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Shipyard Authority chair urges subsidy for longliners

fili@samoanews.com

On behalf of the ASG Shipyard Service Authority board, chairman David Robinson recently proposed to the Governor’s Office a fuel subsidy or further reduction in fuel costs  to help the American Samoa longline fleet, which is facing low prices received for their catches.
 
Robinson told Samoa News yesterday that the shipyard’s proposal was submitted to the governor’s executive assistant Iulogologo Joseph Pereira and it was discussed with him about two weeks ago. He also has discussed the proposal with Commerce Department director Keniseli Lafaele “and both agreed that something must be done in the short term to help the local longliner fleet” and they are working on a list of possibilities.
 
“We all have an interest in the longliners remaining viable as they are a significant contributor to the local economy in many different sectors,” said Robinson, the outgoing  chairman of the local Chamber of Commerce.
 
Iulogologo told Samoa News that the Chamber chairman had recommended to the governor an ASG fuel subsidy but local fuel suppliers have stated that American Samoa has the lowest fuel prices in the Pacific.
 
According to a copy of the proposal, Robinson shared with the governor’s office that a  significant part of the present fiscal year revenue projections in the Shipyard Services Authority 2014 budget was based on repairs to 24 longliner fishing boats.
 
(The Shipyard’s FY 2014 budget states that for 24 longliners it is forecasting to collect $840,000 in this fiscal year. Total budget for the shipyard, which doesn’t receive any ASG subsidy, stands at $2.03 million)
 
And at a recent shipyard Board meeting “considerable concern was expressed about the current issues facing the local longliner fleet in respect to the low cost for fish being obtained for their catches and the high cost of operating the vessels with the cost of fuel being the most significant influence,” he said.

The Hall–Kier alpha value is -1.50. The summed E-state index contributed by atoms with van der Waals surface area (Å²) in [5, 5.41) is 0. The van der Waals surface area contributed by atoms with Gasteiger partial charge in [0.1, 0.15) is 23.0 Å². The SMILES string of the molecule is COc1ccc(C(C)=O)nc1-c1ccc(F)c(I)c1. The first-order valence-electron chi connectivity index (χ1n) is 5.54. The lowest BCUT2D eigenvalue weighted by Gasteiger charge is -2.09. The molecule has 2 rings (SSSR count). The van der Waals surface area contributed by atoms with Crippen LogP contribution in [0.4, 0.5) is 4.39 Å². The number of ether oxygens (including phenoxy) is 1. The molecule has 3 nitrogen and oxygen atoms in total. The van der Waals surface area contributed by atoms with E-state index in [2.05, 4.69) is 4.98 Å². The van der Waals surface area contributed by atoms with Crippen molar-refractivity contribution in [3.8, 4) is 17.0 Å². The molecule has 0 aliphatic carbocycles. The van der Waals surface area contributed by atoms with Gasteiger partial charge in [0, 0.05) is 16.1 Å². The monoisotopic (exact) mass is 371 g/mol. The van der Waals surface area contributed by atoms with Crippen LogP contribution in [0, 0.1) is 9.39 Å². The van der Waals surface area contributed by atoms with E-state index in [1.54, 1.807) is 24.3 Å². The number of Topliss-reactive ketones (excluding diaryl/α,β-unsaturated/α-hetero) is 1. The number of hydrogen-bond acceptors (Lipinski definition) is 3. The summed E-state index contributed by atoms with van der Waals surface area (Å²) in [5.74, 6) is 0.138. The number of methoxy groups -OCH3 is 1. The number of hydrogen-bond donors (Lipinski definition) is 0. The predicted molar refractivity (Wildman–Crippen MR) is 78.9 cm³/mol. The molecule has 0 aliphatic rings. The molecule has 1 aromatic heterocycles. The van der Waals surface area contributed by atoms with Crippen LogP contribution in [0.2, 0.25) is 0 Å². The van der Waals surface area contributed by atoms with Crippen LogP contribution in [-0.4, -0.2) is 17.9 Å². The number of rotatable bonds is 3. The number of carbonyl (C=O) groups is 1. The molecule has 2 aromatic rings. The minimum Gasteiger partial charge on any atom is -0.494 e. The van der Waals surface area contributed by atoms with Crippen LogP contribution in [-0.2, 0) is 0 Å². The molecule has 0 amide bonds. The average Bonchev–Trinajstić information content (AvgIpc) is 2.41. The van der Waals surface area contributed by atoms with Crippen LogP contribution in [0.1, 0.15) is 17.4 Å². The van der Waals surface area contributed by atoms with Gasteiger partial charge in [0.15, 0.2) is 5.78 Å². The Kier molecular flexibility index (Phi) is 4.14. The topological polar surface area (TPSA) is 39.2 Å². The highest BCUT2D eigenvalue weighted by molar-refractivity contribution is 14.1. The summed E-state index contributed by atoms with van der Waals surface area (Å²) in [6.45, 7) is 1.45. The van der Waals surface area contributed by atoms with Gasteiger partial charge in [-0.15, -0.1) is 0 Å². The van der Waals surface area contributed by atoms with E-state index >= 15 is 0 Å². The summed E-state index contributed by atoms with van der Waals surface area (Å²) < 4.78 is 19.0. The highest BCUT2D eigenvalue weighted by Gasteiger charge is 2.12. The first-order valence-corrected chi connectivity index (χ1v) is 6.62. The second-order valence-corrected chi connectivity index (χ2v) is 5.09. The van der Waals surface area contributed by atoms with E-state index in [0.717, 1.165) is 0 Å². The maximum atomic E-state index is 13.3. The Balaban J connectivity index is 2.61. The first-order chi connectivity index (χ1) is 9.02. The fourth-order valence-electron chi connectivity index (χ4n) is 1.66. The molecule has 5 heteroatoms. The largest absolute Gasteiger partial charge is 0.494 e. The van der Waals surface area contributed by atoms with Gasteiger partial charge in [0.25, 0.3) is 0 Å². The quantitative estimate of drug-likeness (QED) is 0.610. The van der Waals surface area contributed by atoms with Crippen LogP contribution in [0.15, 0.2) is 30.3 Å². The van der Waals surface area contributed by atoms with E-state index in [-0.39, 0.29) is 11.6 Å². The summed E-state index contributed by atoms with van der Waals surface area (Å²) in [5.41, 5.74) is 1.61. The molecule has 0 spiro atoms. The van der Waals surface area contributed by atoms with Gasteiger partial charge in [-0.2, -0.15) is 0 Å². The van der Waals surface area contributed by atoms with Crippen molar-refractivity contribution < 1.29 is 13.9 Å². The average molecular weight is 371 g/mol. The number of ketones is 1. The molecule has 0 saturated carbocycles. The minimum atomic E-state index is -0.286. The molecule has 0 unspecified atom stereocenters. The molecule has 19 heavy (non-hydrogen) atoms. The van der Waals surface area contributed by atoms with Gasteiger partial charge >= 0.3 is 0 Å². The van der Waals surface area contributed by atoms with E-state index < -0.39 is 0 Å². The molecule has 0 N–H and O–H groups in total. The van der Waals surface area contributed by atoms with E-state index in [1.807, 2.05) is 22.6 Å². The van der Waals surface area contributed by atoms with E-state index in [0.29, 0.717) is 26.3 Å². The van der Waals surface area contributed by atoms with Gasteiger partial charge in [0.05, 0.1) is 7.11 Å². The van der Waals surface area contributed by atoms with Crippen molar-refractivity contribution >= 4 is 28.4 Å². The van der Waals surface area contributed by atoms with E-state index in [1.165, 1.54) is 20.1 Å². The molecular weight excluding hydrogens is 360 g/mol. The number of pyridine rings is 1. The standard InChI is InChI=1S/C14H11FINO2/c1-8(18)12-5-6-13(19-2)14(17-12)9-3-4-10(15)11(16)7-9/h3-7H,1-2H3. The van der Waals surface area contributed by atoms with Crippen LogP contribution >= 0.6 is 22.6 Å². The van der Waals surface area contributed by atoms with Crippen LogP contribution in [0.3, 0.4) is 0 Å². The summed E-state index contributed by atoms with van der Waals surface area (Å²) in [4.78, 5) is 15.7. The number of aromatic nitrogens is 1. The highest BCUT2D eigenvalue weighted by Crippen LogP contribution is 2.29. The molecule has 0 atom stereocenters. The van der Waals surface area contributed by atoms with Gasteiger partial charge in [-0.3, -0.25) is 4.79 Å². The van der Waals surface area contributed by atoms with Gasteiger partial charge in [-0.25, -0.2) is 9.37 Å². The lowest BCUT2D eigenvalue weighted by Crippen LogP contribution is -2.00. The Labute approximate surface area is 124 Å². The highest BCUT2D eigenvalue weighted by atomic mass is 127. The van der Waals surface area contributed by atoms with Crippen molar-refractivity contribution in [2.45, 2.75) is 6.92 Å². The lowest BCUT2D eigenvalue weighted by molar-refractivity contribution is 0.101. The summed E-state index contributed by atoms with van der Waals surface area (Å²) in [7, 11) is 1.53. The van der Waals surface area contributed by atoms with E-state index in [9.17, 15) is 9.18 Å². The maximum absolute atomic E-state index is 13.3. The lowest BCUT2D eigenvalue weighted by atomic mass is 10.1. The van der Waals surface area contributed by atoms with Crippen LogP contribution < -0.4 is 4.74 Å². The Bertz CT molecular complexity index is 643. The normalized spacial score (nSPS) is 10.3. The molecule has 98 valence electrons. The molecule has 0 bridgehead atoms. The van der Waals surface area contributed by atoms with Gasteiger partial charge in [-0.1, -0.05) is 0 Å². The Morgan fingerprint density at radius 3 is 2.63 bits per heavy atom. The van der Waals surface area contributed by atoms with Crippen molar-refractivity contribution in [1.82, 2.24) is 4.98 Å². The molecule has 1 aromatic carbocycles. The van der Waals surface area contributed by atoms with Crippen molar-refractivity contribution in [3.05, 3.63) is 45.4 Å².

“Some owners have complained that the amount they are presently receiving for their catch is hundreds of dollars below their operational break-even point,”  he said and explained that it might cost a longliner operator on average about $45,000 a round trip for fuel and they might each make about five trips a year.
 
For example, at $45,000 a round trip in fuel, times five trips for 20 vessels, that is $4.5 million, he said.
 
The Office of Petroleum Management reports that sales of diesel fuel to the commercial fishing fleet (longliners/ purse seiners) in 2012 were $15.4 million gallons and to date in 2013, it’s 16 million gallons, the proposal says.
 
“Fishing vessels are exempt from excise tax and terminal fees and therefore fuel costs are already considered to be the cheapest in the Pacific,” Robinson said, but also noted, “This may be so, but the point is that the longline vessel owners need more assistance at present than they currently receive, so a further reduction in fuel costs should be considered.”
 
He said it’s thought that there are anywhere between 8-10 local longliners for sale at present and there might be more in the New Year. Additionally, there are about 20 vessels in total operating from American Samoa.
 
“If there is any further reduction in the longliner fleet it will have a severe impact on our shipyard business in the short and medium term,” he said, adding that the board would like to meet with the governor at a time that suits his schedule to discuss ways in which it might be possible to arrange some form of fuel subsidy or other form of assistance to help the fishing vessels that are based here.
 
He also says OPM, fuel suppliers and the DOC should be invited to join the meeting.
 
“Not only would some form of fuel subsidy be a significant help to the local vessels it would be a major attraction for other vessels that have a base elsewhere in the Pacific to start to visit here to buy fuel and have repairs done at the same time,” he said.
 
The governor has already appointed a committee to identify ways to help the longline fleet and the committee is currently finalizing their report for submission to the governor.
 
(Samoa News was also told there are offers to buy many of the local longliners by Chinese fisheries, while others by South American fisheries. The vessels would still operate out of Pago and list the US territory as "home port" — which means they can apply for US fishing licenses — thereby allowing fishing within US and American Samoa waters, as well as labeling the fish as "US-caught" fish, but the longliners would be "foreign-owned".)



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